An increased immune response to CII is believed to play a role in RA; several investigators have also found antibodies to CII in patients with RP [10, 11, 12, 13]. Anti-CII antibodies in RP patients are directed against both native and denatured CII, but, as in RA, it has not been possible to determine whether this reflects cross-reactivity of antibodies to the collagen triple helix or if there are also important antibodies specific to denatured CII. The epitope specificities of the anti-CII antibodies differ between RP and RA, which could contribute to the differences in arthritis phenotypes in the two diseases . CIX and CXI are also targets for an antibody production in RP patients [15, 16]. Surprisingly, a more prominent response was seen for CIX and CXI in a patient presenting a fatal tracheomalacia, indicating CIX and CXI rather than CII as being involved in chondritis of the respiratory tract .
The humoral response has been the main target for investigation in RP patients, but recently T-cell clones from an RP patient were reported to respond to the CII peptide residues 261-273 bound to the DR4 (*0401) molecule . In a separate report, T-cell responses to CIX and CXI were found in a patient with severe tracheomalacia .
Animals immunized with CII develop articular and auricular chondritis [1, 19]. The most dominating symptom is inflammation in the peripheral joints characterized by redness, swelling and pain, which mimic the symptoms of arthritis in RP patients. In the majority of the rodent strains, however, this inflammation is erosive and symmetric. This is in contrast to symptoms in RP patients, who instead develop a non-erosive and asymmetric arthritis. Auricular chondritis in mice as well as in rats has been reported. It presented as erythema, thickening and induration of the affected cartilage [1, 20, 21]. It appeared after the onset of arthritis, which indicates the mechanism of auricular chondritis to be a secondary phenomenon to joint inflammation. CII immunization can also induce inflammation in the nasal and tracheolaryngeal cartilage, but only at a microscopic level .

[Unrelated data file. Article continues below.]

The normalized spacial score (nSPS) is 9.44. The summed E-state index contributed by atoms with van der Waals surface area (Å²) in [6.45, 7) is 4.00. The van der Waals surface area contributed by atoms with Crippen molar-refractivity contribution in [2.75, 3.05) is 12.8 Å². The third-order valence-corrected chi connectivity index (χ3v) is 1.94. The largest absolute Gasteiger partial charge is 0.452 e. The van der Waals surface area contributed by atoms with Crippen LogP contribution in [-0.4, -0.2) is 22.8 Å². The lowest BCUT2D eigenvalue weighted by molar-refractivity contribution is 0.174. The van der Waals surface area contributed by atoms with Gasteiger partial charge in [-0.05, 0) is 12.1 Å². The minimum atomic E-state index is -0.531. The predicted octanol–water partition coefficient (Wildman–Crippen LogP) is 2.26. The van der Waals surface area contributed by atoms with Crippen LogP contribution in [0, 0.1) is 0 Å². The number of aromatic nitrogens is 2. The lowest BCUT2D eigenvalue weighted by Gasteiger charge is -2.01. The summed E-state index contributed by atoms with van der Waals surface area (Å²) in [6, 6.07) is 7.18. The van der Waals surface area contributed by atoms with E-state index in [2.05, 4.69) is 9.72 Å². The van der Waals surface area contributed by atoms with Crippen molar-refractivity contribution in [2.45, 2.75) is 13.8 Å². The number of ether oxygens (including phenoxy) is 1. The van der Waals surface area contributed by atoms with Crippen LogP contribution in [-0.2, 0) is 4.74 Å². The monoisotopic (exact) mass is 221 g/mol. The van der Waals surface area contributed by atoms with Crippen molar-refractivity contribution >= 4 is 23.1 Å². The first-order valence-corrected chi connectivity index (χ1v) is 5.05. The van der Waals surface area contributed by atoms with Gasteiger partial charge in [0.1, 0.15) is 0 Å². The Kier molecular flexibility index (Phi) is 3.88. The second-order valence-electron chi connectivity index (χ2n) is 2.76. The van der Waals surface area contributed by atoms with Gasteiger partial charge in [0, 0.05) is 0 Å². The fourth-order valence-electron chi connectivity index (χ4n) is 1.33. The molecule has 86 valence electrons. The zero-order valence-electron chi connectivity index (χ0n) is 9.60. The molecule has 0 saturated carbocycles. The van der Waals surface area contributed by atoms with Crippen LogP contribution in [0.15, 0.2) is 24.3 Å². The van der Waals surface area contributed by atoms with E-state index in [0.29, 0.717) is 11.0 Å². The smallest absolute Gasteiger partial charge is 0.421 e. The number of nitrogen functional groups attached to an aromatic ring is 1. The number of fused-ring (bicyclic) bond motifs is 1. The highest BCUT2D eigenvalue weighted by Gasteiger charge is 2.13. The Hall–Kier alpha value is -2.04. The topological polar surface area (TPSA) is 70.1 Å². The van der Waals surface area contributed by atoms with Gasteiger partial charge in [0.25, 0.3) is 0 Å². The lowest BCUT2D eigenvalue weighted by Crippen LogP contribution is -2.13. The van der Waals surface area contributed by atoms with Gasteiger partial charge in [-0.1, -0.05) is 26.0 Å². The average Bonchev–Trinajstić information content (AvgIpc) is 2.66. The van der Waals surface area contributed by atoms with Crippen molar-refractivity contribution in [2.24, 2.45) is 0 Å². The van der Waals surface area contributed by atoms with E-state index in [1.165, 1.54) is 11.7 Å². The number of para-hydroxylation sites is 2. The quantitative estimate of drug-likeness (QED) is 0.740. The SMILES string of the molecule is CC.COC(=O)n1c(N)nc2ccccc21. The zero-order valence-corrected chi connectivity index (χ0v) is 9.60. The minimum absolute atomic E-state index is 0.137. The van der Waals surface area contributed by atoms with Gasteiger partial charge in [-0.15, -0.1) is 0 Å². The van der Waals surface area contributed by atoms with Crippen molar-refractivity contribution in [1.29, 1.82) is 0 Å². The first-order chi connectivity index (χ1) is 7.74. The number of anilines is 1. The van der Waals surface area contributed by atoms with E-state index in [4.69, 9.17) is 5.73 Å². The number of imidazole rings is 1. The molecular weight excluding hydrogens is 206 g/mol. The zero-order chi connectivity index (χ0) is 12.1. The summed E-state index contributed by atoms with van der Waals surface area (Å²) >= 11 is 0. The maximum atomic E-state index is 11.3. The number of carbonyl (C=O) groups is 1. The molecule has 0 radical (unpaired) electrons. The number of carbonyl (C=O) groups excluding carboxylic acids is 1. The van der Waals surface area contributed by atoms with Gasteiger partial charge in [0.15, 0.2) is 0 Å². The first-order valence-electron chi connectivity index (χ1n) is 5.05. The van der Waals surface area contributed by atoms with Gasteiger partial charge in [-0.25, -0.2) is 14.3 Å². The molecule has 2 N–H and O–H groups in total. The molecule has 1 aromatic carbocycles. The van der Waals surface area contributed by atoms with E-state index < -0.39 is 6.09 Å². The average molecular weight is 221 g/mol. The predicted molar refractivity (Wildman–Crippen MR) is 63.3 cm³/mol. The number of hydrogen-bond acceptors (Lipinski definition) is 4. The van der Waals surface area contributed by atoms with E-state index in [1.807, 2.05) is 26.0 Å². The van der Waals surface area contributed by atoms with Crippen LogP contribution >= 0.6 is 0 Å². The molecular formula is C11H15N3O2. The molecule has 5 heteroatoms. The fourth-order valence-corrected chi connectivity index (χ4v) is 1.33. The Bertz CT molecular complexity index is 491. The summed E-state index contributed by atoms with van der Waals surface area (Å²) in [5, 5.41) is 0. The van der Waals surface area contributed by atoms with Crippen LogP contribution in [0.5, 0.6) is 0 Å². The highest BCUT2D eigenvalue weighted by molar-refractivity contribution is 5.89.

Considering that cartilage tissue outside the diarthrodial joints is affected in RP patients, an immune response is likely to be induced against a cartilage protein expressed in the extra-articular cartilage. Matrilin-1 is a minor non-collagenous protein that, contrary to previously identified cartilage proteins, is mainly detected in the tracheal cartilage and is not found in the articular cartilage. To some extent it is found in nasal and auricular cartilage [23, 24]. Consequently, matrilin-1 is a major candidate autoantigen for the induction of inflammation in cartilage outside the joints.
Antibodies to matrilin-1 have been detected in sera from 13 out of 97 RP patients . In 9 out of these 13, symptoms in the respiratory tract were evident and in some cases fatal respiratory distress appeared. In addition, a humoral as well as a cellular response to matrilin-1 was reported in a single patient with respiratory symptoms . Furthermore, the level of circulating matrilin-1 correlated with pronounced respiratory symptoms in one RP patient, which indicated destruction of the tracheolaryngeal cartilage during active disease .
Cartilage oligomeric matrix protein
Cartilage oligomeric matrix protein (COMP) is an additional cartilage protein discussed in relation to RP pathogenesis. COMP is expressed in auricular, tracheal and nasal cartilage and consequently has the potential to trigger an immune response directed against all these cartilaginous structures . Only joints were affected in immunized rats, however . Circulating COMP as well as antibodies to COMP were detected in sera from RP patients [13, 28].
Additional arthritis models and spontaneous models
Several other models for arthritis have been reported but these will not be discussed here. We believe that they should be considered as alternative models for investigating the mechanisms of joint inflammation. Aggrecan  and the aggrecan-associated link protein  are two examples of such cartilage proteins that trigger arthritis in mice but that have not yet been investigated in RP patients. Adjuvants and oils can induce arthritis in many rat strains [33, 34, 35, 36] and auricular chondritis in Wistar rats . Finally, in FH and Wistar rats, chondritis may appear spontaneously in the outer ears [2, 37, 38]. Cartilage specificity in these spontaneous models is not yet known.
It is important to understand the development of RP, not only for improving predictive diagnosis and therapy, but also because its resemblance in terms of genotype and phenotype to RA might help us to highlight some pathways of common importance in the two diseases. Animal models of both RP and RA have been reproduced and are now powerful tools to elucidate the basic mechanisms of autoimmune chondritis.